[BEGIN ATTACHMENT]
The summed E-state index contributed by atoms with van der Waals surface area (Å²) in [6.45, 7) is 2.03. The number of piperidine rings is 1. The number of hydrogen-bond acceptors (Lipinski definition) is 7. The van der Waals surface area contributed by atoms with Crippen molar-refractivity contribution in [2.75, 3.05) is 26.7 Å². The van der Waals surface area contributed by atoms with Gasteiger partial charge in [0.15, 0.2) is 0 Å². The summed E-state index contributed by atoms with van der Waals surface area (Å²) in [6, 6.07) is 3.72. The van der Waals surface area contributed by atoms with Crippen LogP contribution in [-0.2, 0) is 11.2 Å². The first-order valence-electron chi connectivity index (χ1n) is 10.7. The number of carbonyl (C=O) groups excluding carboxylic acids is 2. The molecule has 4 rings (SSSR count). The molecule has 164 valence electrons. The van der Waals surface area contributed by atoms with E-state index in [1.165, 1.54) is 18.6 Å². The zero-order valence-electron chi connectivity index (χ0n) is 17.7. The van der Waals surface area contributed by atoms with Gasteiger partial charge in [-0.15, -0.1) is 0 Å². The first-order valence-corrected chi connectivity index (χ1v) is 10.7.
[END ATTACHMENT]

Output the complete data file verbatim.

The summed E-state index contributed by atoms with van der Waals surface area (Å²) in [6.45, 7) is 2.03. The number of piperidine rings is 1. The number of hydrogen-bond acceptors (Lipinski definition) is 7. The van der Waals surface area contributed by atoms with Crippen molar-refractivity contribution in [2.75, 3.05) is 26.7 Å². The van der Waals surface area contributed by atoms with Gasteiger partial charge in [0.15, 0.2) is 0 Å². The summed E-state index contributed by atoms with van der Waals surface area (Å²) in [6, 6.07) is 3.72. The van der Waals surface area contributed by atoms with Crippen LogP contribution in [-0.2, 0) is 11.2 Å². The first-order valence-electron chi connectivity index (χ1n) is 10.7. The number of carbonyl (C=O) groups excluding carboxylic acids is 2. The molecule has 4 rings (SSSR count). The molecule has 164 valence electrons. The van der Waals surface area contributed by atoms with E-state index in [1.165, 1.54) is 18.6 Å². The zero-order valence-electron chi connectivity index (χ0n) is 17.7. The van der Waals surface area contributed by atoms with Gasteiger partial charge in [-0.15, -0.1) is 0 Å². The first-order valence-corrected chi connectivity index (χ1v) is 10.7.